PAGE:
Edit – Incidentally, the Catholic belief is usually described as transubstantiation. The substance of the bread and wine is replaced by the Body, Blood, Soul, and Divinity of Christ, while the accidents (most notably, all tangible, physical properties of the bread and wine) remain present.


#11

As I posted above, Anglican views on this vary. And it is quite common among Anglicans, particularly among Anglo-Catholics, to affirm the Eucharistic sacrifice as identical with the One Sacrifice of Calvary, as time and eternity intersect, at the altar, before the *alter Christus *. Dix’s SHAPE OF THE LITURGY is the exemplar of Anglican thought on these lines, AFAIK. But there is no single Anglican view. There are Anglicans and then there are Anglicans.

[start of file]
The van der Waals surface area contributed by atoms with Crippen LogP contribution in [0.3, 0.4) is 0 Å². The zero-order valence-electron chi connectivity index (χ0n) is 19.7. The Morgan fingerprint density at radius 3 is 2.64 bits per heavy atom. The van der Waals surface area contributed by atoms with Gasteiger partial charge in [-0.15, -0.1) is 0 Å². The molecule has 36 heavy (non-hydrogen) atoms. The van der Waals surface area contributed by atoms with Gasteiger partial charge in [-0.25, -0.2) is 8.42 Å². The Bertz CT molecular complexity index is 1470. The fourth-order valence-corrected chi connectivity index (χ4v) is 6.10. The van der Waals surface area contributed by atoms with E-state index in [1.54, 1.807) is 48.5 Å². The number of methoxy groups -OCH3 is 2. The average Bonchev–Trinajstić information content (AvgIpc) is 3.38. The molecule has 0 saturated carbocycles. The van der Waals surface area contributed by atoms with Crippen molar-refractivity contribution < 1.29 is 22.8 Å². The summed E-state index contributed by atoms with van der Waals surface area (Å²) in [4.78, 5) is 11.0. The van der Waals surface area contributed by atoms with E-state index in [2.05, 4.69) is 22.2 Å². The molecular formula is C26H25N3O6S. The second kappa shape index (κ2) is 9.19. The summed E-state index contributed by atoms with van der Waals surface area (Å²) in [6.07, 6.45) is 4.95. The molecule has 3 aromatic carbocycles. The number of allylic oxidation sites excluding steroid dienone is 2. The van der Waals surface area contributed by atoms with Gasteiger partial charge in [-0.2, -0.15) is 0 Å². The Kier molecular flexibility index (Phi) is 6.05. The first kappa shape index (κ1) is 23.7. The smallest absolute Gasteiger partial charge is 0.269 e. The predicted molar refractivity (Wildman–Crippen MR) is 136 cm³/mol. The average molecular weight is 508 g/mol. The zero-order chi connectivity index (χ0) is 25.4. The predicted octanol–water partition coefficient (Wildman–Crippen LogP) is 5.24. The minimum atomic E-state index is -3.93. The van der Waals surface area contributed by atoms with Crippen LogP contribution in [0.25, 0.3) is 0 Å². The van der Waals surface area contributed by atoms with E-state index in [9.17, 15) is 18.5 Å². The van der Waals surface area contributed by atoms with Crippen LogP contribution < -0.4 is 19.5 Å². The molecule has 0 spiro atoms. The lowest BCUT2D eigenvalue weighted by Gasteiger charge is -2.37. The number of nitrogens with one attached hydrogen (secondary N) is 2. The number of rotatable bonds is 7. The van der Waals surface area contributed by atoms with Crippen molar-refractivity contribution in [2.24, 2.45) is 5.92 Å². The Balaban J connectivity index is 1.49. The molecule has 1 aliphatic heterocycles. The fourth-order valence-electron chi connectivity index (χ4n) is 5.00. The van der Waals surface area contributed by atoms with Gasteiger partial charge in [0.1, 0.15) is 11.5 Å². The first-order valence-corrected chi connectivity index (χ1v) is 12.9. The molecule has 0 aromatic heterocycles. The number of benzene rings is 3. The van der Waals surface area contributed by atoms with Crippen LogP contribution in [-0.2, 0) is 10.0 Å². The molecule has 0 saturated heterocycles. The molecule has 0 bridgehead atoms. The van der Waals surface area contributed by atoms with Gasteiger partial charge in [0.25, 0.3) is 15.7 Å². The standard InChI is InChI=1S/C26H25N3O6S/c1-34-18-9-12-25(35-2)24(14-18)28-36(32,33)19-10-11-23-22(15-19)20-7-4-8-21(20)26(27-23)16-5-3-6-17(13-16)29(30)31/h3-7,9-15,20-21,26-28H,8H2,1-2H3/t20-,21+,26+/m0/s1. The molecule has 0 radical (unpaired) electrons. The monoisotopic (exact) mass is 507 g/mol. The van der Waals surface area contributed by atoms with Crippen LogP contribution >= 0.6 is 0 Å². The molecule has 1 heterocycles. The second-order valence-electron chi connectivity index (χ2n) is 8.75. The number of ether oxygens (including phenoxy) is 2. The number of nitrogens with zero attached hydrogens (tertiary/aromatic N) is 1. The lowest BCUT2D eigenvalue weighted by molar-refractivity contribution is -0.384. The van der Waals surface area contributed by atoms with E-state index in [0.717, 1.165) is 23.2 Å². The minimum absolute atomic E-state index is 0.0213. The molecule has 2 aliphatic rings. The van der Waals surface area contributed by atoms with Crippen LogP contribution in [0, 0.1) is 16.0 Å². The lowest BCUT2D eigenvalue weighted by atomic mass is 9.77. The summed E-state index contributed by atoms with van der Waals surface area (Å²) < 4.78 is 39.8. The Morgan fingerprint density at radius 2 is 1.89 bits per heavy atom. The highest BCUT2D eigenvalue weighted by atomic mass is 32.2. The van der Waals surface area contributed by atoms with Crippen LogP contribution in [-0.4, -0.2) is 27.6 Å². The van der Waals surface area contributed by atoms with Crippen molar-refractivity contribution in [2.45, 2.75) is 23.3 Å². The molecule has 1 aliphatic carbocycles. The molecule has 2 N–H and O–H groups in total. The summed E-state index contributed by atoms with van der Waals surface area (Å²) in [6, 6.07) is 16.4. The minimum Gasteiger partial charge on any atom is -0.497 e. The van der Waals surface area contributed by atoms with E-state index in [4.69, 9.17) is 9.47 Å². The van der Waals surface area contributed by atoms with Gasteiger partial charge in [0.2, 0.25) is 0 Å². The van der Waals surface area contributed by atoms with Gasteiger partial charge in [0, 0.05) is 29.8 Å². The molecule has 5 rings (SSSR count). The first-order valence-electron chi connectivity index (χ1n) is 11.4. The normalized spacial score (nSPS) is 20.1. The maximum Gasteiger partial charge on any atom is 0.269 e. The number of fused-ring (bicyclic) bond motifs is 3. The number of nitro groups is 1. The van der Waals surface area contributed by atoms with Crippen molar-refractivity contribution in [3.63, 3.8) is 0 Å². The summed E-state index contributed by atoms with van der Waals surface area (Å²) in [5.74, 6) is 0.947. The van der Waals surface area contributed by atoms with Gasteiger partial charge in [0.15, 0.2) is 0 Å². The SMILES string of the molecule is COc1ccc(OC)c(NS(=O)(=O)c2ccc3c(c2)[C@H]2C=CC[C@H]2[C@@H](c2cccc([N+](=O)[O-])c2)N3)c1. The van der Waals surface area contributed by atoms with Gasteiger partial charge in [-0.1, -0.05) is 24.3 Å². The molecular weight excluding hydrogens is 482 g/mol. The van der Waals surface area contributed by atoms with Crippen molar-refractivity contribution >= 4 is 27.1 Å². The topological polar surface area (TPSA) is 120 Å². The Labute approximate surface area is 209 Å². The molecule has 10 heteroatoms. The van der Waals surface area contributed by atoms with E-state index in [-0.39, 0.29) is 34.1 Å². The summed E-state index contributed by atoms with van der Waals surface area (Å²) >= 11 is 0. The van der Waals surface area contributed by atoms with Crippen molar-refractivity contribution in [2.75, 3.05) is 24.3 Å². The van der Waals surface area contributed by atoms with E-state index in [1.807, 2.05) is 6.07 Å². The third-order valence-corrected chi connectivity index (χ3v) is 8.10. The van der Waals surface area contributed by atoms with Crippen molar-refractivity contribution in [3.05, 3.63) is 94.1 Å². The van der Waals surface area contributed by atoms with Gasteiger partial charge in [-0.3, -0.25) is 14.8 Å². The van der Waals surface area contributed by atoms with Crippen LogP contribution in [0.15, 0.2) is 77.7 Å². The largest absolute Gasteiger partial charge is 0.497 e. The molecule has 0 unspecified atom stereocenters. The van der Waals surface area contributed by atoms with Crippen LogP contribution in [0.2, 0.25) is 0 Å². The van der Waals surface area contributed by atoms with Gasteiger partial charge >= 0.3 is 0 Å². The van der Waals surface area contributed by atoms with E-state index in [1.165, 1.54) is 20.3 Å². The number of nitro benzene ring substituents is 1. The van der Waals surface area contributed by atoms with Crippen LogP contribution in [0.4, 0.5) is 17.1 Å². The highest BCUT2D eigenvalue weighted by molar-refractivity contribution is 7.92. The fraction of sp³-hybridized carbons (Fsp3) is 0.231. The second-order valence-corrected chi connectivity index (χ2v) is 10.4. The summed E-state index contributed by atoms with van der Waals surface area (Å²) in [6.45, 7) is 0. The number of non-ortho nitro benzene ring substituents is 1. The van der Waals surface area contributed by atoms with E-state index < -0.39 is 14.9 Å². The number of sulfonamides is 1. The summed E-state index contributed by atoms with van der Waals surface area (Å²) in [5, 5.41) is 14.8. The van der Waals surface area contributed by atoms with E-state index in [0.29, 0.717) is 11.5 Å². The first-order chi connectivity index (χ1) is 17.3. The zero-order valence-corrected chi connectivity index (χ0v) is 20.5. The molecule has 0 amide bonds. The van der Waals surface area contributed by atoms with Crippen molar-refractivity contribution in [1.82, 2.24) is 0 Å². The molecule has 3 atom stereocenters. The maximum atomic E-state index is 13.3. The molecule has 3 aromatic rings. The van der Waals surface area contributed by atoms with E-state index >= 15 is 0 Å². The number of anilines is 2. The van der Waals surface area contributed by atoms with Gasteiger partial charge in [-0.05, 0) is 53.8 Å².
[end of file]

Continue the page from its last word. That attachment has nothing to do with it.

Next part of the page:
GKC

Anglicanus Catholicus

[quote=JPrejean]But what does “real presence” actually mean? He spiritually attaches Himself to the elements?
In the Anglican case, transubstantiation was originally a relatively common belief, but the later denial of the sacrificial quality of the Eucharist led to the belief being undermined. It’s hard to sustain belief in the Real Presence and to simultaneously deny that the Eucharist is connected to the sacrifice of Calvary. That tension ultimately was too much for the Anglican notion of the Real Presence to bear. However, I don’t think that the Anglican understanding was formed based on a blatantly defective Christology, while I believe the Lutheran understanding was.